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Chapter 6:. Ontological arguments for God’s existence:. Ontological argument. Derived from the Greek terms ontos (being) and logos (reason or rational account) First developed by Saint Anselm of Canterbury, the argument takes a variety of forms

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Chapter 6

Chapter 6:

Ontological arguments

for God’s existence:


Ontological argument

Ontological argument

  • Derived from the Greek terms ontos (being) and logos(reason or rational account)

  • First developed by Saint Anselm of Canterbury, the argument takes a variety of forms

  • The common theme among them is that they begin a priori – proceeding from the mere concept of God – and conclude that God must exist


Anselm s ontological argument

Anselm’s ontological argument

Everyone is able to understand by the term “God” a being than which none greater can be conceived

So, a being than which none greater can be conceived exists in the mind (the understanding) when one hears about such a being

We can conceive of a being than which none greater can be conceived which exists both in the mind and in reality


Anselm s argument continued

Anselm’s argument continued

  • To exist in reality is better than to exist in the mind alone

  • If, therefore, a being than which none greater can be conceived exists in the mind alone and not in reality, it is not a being than which none greater can be conceived

  • Therefore, a being than which none greater can be conceived exists in reality.


Guanilo s objection

Guanilo’s objection

Everyone is able to understand by the term “Perfect Island” the greatest possible island(GPI).

So, a GPI exists in the mind

We can conceive of a GPI that exists in the mind and reality

Existence in reality is greater than existence in the mind alone

If a GPI exists in the mind alone, then it is not the GPI

Thus, a GPI exists in reality

But since a GPI does not exist in reality, the argument structure (which Anselm also utilizes) must be flawed


Kant s objection

Kant’s objection

  • Existence is not a predicate such that it is a property which can be affirmed of a thing

  • Existence does not add to the concept of a thing; rather, existence is the instantiation of a thing

  • The example of a black, existing cat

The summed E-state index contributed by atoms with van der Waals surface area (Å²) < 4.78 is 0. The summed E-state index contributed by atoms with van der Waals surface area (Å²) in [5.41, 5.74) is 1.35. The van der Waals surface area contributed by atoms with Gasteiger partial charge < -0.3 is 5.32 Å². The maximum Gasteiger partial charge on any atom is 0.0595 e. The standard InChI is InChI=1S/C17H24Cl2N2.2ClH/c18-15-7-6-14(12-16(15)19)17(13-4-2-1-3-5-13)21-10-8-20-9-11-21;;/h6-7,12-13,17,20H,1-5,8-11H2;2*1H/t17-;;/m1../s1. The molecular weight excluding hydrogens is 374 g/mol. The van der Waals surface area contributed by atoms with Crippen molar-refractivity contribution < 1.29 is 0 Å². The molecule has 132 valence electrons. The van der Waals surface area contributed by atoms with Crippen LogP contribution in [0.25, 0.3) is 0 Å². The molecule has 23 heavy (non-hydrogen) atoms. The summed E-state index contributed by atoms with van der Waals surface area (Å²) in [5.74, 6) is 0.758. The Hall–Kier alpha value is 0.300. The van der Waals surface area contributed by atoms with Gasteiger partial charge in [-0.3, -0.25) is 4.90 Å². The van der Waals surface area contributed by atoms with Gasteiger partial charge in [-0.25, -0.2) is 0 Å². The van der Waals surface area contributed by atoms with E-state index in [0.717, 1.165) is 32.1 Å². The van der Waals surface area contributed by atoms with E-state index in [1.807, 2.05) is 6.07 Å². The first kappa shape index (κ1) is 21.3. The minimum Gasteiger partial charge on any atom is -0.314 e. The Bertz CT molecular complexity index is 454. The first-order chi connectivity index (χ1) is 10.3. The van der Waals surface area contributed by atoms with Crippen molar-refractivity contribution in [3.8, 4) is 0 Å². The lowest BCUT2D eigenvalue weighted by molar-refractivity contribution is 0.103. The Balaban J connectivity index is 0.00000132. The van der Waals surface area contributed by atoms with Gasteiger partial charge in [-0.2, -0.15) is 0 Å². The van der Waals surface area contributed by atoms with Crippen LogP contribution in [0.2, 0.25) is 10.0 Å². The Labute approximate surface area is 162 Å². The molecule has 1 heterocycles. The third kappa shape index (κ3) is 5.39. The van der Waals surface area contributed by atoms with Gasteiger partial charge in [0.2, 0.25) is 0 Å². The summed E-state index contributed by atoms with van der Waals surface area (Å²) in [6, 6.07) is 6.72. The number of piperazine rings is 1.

Plantinga s modal argument

Plantinga’s modal argument

It is possible that a being exists which is maximally great (a being we can call God)

So, there is a possible world in which a maximally great being exists

A maximally great being is necessarily maximally excellent in every possible world(by definition)

Since a maximally great being is necessarily maximally excellent in every possible world, that being is necessarily maximally excellent in the actual world

Therefore, a maximally great being exists in the actual world


Objections

Objections

  • God’s existence is a logical or metaphysical impossibility

  • Possible worlds and the semantics they employ are problematic

  • Fairies, ghosts, gremlins and unicorns can be made “plausible” through the same argumentation (similar to “Perfect Island”)


Martin s special fairy argument

Martin’s special fairy argument

It is possible that a special fairy exists

So, there is a possible world in which a special fairy exists

A special fairy is necessarily a tiny woodland creature with magical powers in every possible world

Since a special fairy is necessarily a tiny woodland creature with magical powers in every possible world, that fairy is necessarily a tiny woodland creature with magical powers in the actual world

Therefore, a special fairy exists in the actual world


Questions for discussion

Questions for discussion

  • Is it greater to exist than to not exist, as Anselm claimed? How does your answer affect Anselm’s argument?

  • Can you conceive of God’s non-existence? If so, what follows from this regarding the ontological argument?

  • How does the ontological argument differ from other classic arguments for the existence of God?


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